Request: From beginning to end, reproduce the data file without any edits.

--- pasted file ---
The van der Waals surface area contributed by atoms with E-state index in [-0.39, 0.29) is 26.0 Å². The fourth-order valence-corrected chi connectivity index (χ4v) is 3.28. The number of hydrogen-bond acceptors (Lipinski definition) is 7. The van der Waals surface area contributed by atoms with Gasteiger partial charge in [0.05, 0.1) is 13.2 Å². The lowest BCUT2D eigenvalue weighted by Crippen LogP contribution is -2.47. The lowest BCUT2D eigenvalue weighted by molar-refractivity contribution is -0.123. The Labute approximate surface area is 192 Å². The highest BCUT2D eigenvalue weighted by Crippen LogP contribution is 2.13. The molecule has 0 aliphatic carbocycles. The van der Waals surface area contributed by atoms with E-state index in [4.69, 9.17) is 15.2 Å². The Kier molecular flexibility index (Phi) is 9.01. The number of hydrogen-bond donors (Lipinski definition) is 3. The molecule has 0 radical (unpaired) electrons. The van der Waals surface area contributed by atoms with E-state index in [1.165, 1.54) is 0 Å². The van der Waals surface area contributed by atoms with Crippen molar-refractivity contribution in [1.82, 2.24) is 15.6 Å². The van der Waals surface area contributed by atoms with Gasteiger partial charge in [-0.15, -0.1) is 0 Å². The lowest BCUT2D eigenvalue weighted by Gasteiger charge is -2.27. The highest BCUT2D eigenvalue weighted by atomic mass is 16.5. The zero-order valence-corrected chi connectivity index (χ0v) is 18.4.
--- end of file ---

The van der Waals surface area contributed by atoms with E-state index in [-0.39, 0.29) is 26.0 Å². The fourth-order valence-corrected chi connectivity index (χ4v) is 3.28. The number of hydrogen-bond acceptors (Lipinski definition) is 7. The van der Waals surface area contributed by atoms with Gasteiger partial charge in [0.05, 0.1) is 13.2 Å². The lowest BCUT2D eigenvalue weighted by Crippen LogP contribution is -2.47. The lowest BCUT2D eigenvalue weighted by molar-refractivity contribution is -0.123. The Labute approximate surface area is 192 Å². The highest BCUT2D eigenvalue weighted by Crippen LogP contribution is 2.13. The molecule has 0 aliphatic carbocycles. The van der Waals surface area contributed by atoms with E-state index in [4.69, 9.17) is 15.2 Å². The Kier molecular flexibility index (Phi) is 9.01. The number of hydrogen-bond donors (Lipinski definition) is 3. The molecule has 0 radical (unpaired) electrons. The van der Waals surface area contributed by atoms with E-state index in [1.165, 1.54) is 0 Å². The van der Waals surface area contributed by atoms with Crippen molar-refractivity contribution in [1.82, 2.24) is 15.6 Å². The van der Waals surface area contributed by atoms with Gasteiger partial charge in [-0.15, -0.1) is 0 Å². The lowest BCUT2D eigenvalue weighted by Gasteiger charge is -2.27. The highest BCUT2D eigenvalue weighted by atomic mass is 16.5. The zero-order valence-corrected chi connectivity index (χ0v) is 18.4.